Ms. Valkova-Petkova presented the main pillars of the concept for e-justice, developed by a working group at the Ministry of Justice, with the participation of the Center for the Study of Democracy. The concept is divided in two stages. The transitional phase, planned for realization within three years after the adoption and entry into force of the laws on amending and supplementing the procedural codes, the Law on the Judiciary and the Law on Electronic Government, includes a single portal and operational standards for electronic justice, developed by the Supreme Judicial Council. It is envisaged that at the beginning of second stage, all judicial authorities work by means of unified information systems and are able to provide for electronic procedural steps and certifications. The ultimate goal is for every single case file to be available electronically, thus excluding the possibility of losing information, manipulation and non-transparency.
Mr. Dimitar Markov, Senior Analyst at the Law Program of the Center for the Study of Democracy, presented the milestones of the Center`s proposed updated strategy for establishment of Central Registry of Legal Persons and Electronic Registries Center in Bulgaria. Mr. Markov directed the audience’s attention towards the state of the country`s registration system in the context of the implementation of the Strategy, adopted by the Council of Ministers in 2005. He noted the partial implementation of establishing a Central Registry of Legal Persons, while pointing to various types of legal persons, excluded from the currently available central electronic registries. The updated Strategy provides for integration and increased transparency through two implementation phases. The analytical stage aims at providing in-depth, including financial, analysis of the current situation, allowing for the formulation of specific measures, adequately responding to the identified needs. The legal and technical phase includes the drafting and adoption of a Law on the Central Registry of Legal Persons and the related secondary legislation, amendments in the legal framework of legal persons and the Registry Agency, as well as the actual development of the Registry, which should be compatible with the Commercial Register and should be entrusted with the Agency. A consequent phase also foresees re-registration of all legal persons into the newly established central registry.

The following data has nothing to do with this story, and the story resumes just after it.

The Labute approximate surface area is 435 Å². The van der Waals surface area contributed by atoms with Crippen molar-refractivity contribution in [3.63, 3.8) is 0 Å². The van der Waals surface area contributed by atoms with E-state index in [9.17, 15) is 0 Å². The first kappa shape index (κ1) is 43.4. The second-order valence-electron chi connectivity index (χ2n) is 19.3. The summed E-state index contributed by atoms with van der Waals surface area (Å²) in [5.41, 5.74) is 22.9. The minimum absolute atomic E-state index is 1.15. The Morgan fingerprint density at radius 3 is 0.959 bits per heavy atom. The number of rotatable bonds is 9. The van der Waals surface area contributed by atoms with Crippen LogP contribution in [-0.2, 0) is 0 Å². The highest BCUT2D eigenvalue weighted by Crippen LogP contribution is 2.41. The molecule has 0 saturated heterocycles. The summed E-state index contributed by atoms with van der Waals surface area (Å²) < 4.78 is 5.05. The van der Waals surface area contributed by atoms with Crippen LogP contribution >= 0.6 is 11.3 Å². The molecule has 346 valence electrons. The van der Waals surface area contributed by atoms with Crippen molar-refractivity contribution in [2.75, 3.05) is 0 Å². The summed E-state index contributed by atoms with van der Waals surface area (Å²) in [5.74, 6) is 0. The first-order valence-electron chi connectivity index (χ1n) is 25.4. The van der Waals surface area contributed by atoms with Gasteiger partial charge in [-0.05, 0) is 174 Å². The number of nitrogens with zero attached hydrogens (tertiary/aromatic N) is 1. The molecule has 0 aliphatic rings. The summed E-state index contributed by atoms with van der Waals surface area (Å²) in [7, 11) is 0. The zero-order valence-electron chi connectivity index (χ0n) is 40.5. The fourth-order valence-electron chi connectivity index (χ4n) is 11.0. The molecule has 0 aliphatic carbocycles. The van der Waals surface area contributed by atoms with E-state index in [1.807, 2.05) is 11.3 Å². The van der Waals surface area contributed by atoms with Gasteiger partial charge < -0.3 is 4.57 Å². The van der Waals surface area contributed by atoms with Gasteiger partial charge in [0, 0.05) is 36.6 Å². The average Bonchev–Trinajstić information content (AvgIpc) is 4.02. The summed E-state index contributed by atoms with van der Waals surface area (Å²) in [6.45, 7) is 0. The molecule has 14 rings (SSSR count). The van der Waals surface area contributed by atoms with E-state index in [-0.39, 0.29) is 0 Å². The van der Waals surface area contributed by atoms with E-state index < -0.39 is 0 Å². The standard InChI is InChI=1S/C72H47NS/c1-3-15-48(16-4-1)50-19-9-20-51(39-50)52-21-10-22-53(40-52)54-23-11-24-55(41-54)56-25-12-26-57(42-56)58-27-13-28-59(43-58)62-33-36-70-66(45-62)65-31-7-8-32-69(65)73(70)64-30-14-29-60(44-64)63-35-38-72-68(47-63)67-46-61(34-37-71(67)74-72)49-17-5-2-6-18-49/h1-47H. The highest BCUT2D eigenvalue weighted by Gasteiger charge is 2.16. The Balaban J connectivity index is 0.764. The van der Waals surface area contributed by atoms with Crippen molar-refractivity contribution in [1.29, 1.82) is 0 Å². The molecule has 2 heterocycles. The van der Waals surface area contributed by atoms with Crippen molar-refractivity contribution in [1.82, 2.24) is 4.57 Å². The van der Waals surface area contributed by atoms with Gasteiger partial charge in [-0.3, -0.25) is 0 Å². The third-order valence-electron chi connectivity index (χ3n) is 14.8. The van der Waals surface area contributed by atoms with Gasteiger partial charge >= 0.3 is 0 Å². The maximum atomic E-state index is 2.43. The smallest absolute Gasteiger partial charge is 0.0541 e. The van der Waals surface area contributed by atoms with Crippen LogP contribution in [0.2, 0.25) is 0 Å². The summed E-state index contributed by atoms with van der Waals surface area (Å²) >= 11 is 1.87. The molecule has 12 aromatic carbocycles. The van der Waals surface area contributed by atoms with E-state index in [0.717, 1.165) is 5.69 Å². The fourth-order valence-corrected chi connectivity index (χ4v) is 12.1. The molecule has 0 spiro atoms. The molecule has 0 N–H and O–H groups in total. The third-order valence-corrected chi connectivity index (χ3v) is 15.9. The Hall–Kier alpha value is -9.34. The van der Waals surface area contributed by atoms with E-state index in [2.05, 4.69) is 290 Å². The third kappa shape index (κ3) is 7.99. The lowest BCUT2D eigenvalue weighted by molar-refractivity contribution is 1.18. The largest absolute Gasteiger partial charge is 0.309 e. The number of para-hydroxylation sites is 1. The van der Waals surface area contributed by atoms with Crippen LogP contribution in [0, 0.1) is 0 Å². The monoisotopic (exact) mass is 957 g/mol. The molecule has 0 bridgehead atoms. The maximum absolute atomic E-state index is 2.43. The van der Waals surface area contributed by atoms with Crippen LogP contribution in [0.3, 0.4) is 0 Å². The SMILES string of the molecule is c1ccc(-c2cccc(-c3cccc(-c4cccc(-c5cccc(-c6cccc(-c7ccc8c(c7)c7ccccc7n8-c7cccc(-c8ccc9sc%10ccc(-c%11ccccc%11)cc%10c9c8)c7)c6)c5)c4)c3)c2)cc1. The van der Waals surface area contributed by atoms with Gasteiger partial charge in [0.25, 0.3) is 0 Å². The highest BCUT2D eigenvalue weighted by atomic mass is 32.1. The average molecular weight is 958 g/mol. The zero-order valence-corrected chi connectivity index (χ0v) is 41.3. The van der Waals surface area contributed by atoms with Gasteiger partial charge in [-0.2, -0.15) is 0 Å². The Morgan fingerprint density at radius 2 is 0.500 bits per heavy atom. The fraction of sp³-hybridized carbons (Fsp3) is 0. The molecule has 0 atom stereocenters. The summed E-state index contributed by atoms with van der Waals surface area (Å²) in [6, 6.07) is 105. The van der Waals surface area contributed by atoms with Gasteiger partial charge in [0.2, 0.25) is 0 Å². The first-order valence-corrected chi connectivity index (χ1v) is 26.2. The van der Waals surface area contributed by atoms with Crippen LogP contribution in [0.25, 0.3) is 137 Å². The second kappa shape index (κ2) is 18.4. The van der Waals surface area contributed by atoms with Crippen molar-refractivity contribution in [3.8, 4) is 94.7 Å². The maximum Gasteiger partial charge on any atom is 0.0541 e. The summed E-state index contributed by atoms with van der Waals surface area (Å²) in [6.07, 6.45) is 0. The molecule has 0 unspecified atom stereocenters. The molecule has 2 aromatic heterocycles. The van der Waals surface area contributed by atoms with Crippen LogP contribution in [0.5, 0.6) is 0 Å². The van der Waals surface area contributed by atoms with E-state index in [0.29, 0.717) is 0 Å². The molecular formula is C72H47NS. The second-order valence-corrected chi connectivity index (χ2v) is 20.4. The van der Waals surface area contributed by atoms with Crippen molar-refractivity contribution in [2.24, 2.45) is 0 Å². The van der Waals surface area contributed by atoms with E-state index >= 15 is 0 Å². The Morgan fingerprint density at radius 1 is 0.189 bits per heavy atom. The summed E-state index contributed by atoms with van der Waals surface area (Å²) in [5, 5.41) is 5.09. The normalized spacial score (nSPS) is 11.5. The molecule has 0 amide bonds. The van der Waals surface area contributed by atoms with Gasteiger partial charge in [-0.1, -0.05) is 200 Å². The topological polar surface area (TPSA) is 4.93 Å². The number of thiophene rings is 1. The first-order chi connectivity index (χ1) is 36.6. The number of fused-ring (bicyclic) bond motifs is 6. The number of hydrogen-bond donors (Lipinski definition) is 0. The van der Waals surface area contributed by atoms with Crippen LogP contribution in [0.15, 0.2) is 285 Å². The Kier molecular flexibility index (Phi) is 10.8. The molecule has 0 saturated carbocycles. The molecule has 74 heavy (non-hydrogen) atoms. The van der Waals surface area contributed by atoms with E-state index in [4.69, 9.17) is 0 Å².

Mr. Todor Yalamov, Senior Analyst at the Economic Program of the Center for the Study of Democracy, addressed the problems associated with the registration of non-governmental organizations (NGOs). The lack of transparency, as well as the numerous individual registries of libraries, school boards, sports clubs, participation of municipalities in NGOs, etc., which often lack adequate data on finance and participating persons, were identified as major problems. Administrating these registries, on the other hand, consumes considerable financial resource, which proves groundless in the absence of functionality and completeness of data. Overcoming these issues requires amendments in legislation and improvement of coordination among various governmental departments.